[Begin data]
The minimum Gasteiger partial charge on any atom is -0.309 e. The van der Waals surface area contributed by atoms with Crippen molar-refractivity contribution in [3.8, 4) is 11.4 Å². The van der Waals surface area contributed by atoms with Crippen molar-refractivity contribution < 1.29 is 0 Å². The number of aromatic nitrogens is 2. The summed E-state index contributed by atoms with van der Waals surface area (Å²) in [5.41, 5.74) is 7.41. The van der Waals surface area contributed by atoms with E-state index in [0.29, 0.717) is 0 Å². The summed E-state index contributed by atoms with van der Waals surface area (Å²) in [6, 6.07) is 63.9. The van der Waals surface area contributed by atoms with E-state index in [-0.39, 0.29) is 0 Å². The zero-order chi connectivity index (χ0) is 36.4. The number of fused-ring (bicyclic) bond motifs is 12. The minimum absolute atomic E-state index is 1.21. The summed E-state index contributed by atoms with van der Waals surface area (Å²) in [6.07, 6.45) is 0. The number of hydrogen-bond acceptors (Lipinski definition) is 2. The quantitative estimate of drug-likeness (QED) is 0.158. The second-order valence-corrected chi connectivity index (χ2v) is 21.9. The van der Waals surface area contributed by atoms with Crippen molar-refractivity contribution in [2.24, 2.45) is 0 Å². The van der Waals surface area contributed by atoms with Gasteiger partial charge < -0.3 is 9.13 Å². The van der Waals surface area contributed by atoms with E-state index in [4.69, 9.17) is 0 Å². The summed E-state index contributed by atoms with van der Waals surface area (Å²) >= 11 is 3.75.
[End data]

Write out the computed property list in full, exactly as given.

The minimum Gasteiger partial charge on any atom is -0.309 e. The van der Waals surface area contributed by atoms with Crippen molar-refractivity contribution in [3.8, 4) is 11.4 Å². The van der Waals surface area contributed by atoms with Crippen molar-refractivity contribution < 1.29 is 0 Å². The number of aromatic nitrogens is 2. The summed E-state index contributed by atoms with van der Waals surface area (Å²) in [5.41, 5.74) is 7.41. The van der Waals surface area contributed by atoms with E-state index in [0.29, 0.717) is 0 Å². The summed E-state index contributed by atoms with van der Waals surface area (Å²) in [6, 6.07) is 63.9. The van der Waals surface area contributed by atoms with E-state index in [-0.39, 0.29) is 0 Å². The zero-order chi connectivity index (χ0) is 36.4. The number of fused-ring (bicyclic) bond motifs is 12. The minimum absolute atomic E-state index is 1.21. The summed E-state index contributed by atoms with van der Waals surface area (Å²) in [6.07, 6.45) is 0. The number of hydrogen-bond acceptors (Lipinski definition) is 2. The quantitative estimate of drug-likeness (QED) is 0.158. The second-order valence-corrected chi connectivity index (χ2v) is 21.9. The van der Waals surface area contributed by atoms with Crippen molar-refractivity contribution in [2.24, 2.45) is 0 Å². The van der Waals surface area contributed by atoms with Gasteiger partial charge < -0.3 is 9.13 Å². The van der Waals surface area contributed by atoms with E-state index in [4.69, 9.17) is 0 Å². The summed E-state index contributed by atoms with van der Waals surface area (Å²) >= 11 is 3.75.